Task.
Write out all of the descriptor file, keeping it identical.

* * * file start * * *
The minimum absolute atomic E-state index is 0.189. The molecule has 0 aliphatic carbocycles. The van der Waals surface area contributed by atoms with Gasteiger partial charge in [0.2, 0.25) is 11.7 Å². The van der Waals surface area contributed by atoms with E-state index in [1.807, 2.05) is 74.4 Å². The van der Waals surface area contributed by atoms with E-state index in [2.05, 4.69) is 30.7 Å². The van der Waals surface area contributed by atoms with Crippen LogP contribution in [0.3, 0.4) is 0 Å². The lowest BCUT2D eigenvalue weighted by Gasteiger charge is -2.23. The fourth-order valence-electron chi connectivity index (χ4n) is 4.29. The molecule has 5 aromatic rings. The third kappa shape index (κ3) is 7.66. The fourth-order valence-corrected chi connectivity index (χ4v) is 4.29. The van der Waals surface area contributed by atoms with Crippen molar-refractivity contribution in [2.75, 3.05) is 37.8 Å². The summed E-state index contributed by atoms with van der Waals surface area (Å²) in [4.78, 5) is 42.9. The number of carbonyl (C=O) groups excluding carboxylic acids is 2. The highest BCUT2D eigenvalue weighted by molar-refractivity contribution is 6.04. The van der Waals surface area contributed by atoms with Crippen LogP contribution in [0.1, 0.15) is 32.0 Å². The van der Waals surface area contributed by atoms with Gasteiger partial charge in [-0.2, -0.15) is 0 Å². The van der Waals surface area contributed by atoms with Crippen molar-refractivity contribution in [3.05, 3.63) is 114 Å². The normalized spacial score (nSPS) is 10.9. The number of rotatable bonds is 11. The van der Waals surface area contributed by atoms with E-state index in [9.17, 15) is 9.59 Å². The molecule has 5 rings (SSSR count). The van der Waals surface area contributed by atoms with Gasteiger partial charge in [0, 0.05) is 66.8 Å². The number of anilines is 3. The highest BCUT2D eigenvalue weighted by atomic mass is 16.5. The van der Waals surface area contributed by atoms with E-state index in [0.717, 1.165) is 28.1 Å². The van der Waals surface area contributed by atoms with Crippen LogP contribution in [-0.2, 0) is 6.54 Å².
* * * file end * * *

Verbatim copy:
The minimum absolute atomic E-state index is 0.189. The molecule has 0 aliphatic carbocycles. The van der Waals surface area contributed by atoms with Gasteiger partial charge in [0.2, 0.25) is 11.7 Å². The van der Waals surface area contributed by atoms with E-state index in [1.807, 2.05) is 74.4 Å². The van der Waals surface area contributed by atoms with E-state index in [2.05, 4.69) is 30.7 Å². The van der Waals surface area contributed by atoms with Crippen LogP contribution in [0.3, 0.4) is 0 Å². The lowest BCUT2D eigenvalue weighted by Gasteiger charge is -2.23. The fourth-order valence-electron chi connectivity index (χ4n) is 4.29. The molecule has 5 aromatic rings. The third kappa shape index (κ3) is 7.66. The fourth-order valence-corrected chi connectivity index (χ4v) is 4.29. The van der Waals surface area contributed by atoms with Crippen molar-refractivity contribution in [2.75, 3.05) is 37.8 Å². The summed E-state index contributed by atoms with van der Waals surface area (Å²) in [4.78, 5) is 42.9. The number of carbonyl (C=O) groups excluding carboxylic acids is 2. The highest BCUT2D eigenvalue weighted by molar-refractivity contribution is 6.04. The van der Waals surface area contributed by atoms with Crippen LogP contribution in [0.1, 0.15) is 32.0 Å². The van der Waals surface area contributed by atoms with Gasteiger partial charge in [-0.2, -0.15) is 0 Å². The van der Waals surface area contributed by atoms with Crippen molar-refractivity contribution in [3.05, 3.63) is 114 Å². The normalized spacial score (nSPS) is 10.9. The number of rotatable bonds is 11. The van der Waals surface area contributed by atoms with E-state index in [9.17, 15) is 9.59 Å². The molecule has 5 rings (SSSR count). The van der Waals surface area contributed by atoms with Gasteiger partial charge in [0, 0.05) is 66.8 Å². The number of anilines is 3. The highest BCUT2D eigenvalue weighted by atomic mass is 16.5. The van der Waals surface area contributed by atoms with E-state index in [0.717, 1.165) is 28.1 Å². The van der Waals surface area contributed by atoms with Crippen LogP contribution in [-0.2, 0) is 6.54 Å².